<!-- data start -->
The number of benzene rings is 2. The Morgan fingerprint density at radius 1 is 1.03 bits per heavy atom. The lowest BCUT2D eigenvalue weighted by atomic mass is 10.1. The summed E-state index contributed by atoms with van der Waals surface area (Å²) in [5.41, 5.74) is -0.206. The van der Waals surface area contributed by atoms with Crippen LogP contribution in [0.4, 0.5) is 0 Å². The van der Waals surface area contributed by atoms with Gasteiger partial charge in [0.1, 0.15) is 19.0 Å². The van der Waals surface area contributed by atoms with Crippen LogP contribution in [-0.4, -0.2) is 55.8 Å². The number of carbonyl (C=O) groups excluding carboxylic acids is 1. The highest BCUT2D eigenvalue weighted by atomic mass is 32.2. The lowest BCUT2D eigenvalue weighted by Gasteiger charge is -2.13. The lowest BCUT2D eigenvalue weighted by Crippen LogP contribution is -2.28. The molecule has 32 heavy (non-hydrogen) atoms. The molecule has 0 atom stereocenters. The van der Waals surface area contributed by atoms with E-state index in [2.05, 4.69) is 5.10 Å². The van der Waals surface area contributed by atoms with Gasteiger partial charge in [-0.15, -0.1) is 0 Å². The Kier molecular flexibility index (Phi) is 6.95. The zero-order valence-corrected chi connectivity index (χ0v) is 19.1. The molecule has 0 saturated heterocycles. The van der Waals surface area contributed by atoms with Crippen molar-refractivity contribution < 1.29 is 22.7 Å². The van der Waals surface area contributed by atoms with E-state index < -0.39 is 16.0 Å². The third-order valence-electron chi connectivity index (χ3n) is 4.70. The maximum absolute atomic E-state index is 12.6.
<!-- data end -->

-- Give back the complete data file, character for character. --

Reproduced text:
The number of benzene rings is 2. The Morgan fingerprint density at radius 1 is 1.03 bits per heavy atom. The lowest BCUT2D eigenvalue weighted by atomic mass is 10.1. The summed E-state index contributed by atoms with van der Waals surface area (Å²) in [5.41, 5.74) is -0.206. The van der Waals surface area contributed by atoms with Crippen LogP contribution in [0.4, 0.5) is 0 Å². The van der Waals surface area contributed by atoms with Gasteiger partial charge in [0.1, 0.15) is 19.0 Å². The van der Waals surface area contributed by atoms with Crippen LogP contribution in [-0.4, -0.2) is 55.8 Å². The number of carbonyl (C=O) groups excluding carboxylic acids is 1. The highest BCUT2D eigenvalue weighted by atomic mass is 32.2. The lowest BCUT2D eigenvalue weighted by Gasteiger charge is -2.13. The lowest BCUT2D eigenvalue weighted by Crippen LogP contribution is -2.28. The molecule has 32 heavy (non-hydrogen) atoms. The molecule has 0 atom stereocenters. The van der Waals surface area contributed by atoms with E-state index in [2.05, 4.69) is 5.10 Å². The van der Waals surface area contributed by atoms with Gasteiger partial charge in [-0.15, -0.1) is 0 Å². The Kier molecular flexibility index (Phi) is 6.95. The zero-order valence-corrected chi connectivity index (χ0v) is 19.1. The molecule has 0 saturated heterocycles. The van der Waals surface area contributed by atoms with Crippen molar-refractivity contribution < 1.29 is 22.7 Å². The van der Waals surface area contributed by atoms with E-state index < -0.39 is 16.0 Å². The third-order valence-electron chi connectivity index (χ3n) is 4.70. The maximum absolute atomic E-state index is 12.6.